When Nabokov himself contemplated the seismic shifts he experienced over time, he tended not to see them as random, disparate, or disjointed. On the contrary, he preferred to view his life in aesthetic terms. Indeed, one of the most important, recurring images in his fiction is the notion of life as a "text." The widowed narrator of the short story "Ultima Thule" writes: "in moments of happiness, of rapture, when my soul is laid bare, I suddenly feel . . . that everything - life, patria, April . . . is but a muddled preface, and that the main text still lies ahead" (Stories, 520-21). In The Real Life of Sebastian Knight, the narrator Ⅴ. sums up the subject of his half-brother's last book with a bold declaration: "The man is the book," he writes (175 [ch. 18]), and he then continues: "The answer to all questions of life and death, 'the absolute solution' was written all over the world he had known: it was like a traveler realizing that the wild country he surveys is not an accidental assembly of natural phenomena, but the page in a book where these mountains and forests . . . are disposed in such a way as to form a coherent sentence" (178-79 [ch. 18]). In Pale Fire, the poet John Shade includes the following lines in his autobiographical poem: "Man's life as commentary to abstruse / Unfinished poem" (PF, 67 [lines 939-40]). When writing a memoir of his own, Nabokov explicitly announces his intention to describe his life the way one might discuss a novel. Speaking of the "match theme" in his life, he declares: "The following of such thematic designs through one's life should be, I think, the true purpose of autobiography" (SM, 27). In adopting this approach, Nabokov emulates the way his fictional character Fyodor Godunov-Cherdyntsev treats the historical figure N. G. Chernyshevski in The Gift. After pointing out a number of themes - the theme of "writing exercises," "nearsightedness," "angelic clarity," "pastry shops," "officers" - Fyodor comments: "the motifs of Chernyshevski's life are now obedient to me - I have tamed its themes" (Gift, 236 [ch. 4]).
In the essay that opens the present volume, Zoran Kuzmanovich picks up on the concept of design and patterning in Nabokov's artistic presentation of his own life, and he focuses on several significant images in Nabokov's work that provide clues as to how the writer tried to shape his inquisitive readers' understanding of his life experience. Noting that Nabokov's life was marked by devastating losses and heartening gains, Kuzmanovich uses the poem "Restoration" to reveal how the writer created a structured response to these momentous changes in his life. The expansion of consciousness, a resistance to the commonplace, a receptivity to the ever-present possibilities of sudden bliss - these are the enduring elements in Nabokov's appreciation of the world through which he passed.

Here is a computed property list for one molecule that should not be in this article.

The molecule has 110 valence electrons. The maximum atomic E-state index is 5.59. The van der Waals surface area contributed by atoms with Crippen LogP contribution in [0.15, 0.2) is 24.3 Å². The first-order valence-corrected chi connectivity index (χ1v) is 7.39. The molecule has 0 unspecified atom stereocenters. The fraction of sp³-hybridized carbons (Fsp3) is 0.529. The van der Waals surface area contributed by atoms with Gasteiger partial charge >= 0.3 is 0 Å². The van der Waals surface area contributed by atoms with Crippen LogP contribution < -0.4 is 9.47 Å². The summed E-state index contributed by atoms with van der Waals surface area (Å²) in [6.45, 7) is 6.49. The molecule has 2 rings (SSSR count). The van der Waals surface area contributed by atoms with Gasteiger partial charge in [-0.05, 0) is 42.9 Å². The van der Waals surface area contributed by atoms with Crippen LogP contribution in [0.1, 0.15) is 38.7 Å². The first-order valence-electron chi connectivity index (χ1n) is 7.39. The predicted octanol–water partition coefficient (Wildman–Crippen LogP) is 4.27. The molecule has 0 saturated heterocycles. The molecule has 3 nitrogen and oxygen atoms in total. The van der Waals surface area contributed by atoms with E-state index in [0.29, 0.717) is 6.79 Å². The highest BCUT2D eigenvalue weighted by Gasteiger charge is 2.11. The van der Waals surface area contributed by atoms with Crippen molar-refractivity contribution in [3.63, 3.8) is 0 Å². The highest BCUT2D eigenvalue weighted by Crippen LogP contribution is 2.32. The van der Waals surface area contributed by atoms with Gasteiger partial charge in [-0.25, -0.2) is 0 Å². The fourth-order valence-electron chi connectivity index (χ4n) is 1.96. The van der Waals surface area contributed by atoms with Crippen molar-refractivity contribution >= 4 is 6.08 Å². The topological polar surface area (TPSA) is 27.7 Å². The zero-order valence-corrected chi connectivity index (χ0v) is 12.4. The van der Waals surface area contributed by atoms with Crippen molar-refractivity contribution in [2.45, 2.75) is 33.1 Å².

These elements are also incorporated into the art of Nabokov's storytelling, as Brian Boyd skillfully demonstrates in the second essay of this volume. Boyd, who has long been one of Nabokov's best interpreters, provides a stimulating guide to the strategies and techniques Nabokov deployed to provoke certain responses from his readers. Concentrating on elements such as character, scene staging, plot structure, and shifts in point of view, Boyd reminds us that Nabokov "challenges and questions and refreshes every aspect of narrative," thereby becoming a kind of "personal trainer in mental flexibility." Through a close analysis of the openings of two novels written at the opposite ends of Nabokov's career, Mary and Transparent Things, Boyd highlights the fundamental freedom embedded in Nabokov's imaginative exercises, his rejection of dull convention, and his desire for the reader to participate in the invigorating joy of discovery.